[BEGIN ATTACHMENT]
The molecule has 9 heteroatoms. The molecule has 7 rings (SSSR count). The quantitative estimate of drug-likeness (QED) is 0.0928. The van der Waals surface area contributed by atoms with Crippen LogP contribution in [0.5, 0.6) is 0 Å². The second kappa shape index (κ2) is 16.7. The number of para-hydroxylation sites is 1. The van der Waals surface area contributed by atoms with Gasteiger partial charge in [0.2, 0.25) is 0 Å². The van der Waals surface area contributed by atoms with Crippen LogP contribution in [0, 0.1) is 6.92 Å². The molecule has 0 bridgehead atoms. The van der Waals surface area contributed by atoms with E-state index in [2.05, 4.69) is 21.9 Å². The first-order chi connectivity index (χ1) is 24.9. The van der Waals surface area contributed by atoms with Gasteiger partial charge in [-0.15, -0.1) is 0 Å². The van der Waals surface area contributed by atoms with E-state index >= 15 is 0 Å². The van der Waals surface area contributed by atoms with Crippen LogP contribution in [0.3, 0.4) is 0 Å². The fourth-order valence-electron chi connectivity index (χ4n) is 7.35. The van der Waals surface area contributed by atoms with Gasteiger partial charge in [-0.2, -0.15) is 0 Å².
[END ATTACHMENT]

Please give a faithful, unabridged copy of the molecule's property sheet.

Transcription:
The molecule has 9 heteroatoms. The molecule has 7 rings (SSSR count). The quantitative estimate of drug-likeness (QED) is 0.0928. The van der Waals surface area contributed by atoms with Crippen LogP contribution in [0.5, 0.6) is 0 Å². The second kappa shape index (κ2) is 16.7. The number of para-hydroxylation sites is 1. The van der Waals surface area contributed by atoms with Gasteiger partial charge in [0.2, 0.25) is 0 Å². The van der Waals surface area contributed by atoms with Crippen LogP contribution in [0, 0.1) is 6.92 Å². The molecule has 0 bridgehead atoms. The van der Waals surface area contributed by atoms with E-state index in [2.05, 4.69) is 21.9 Å². The first-order chi connectivity index (χ1) is 24.9. The van der Waals surface area contributed by atoms with Gasteiger partial charge in [-0.15, -0.1) is 0 Å². The van der Waals surface area contributed by atoms with E-state index >= 15 is 0 Å². The van der Waals surface area contributed by atoms with Crippen LogP contribution in [0.3, 0.4) is 0 Å². The fourth-order valence-electron chi connectivity index (χ4n) is 7.35. The van der Waals surface area contributed by atoms with Gasteiger partial charge in [-0.2, -0.15) is 0 Å².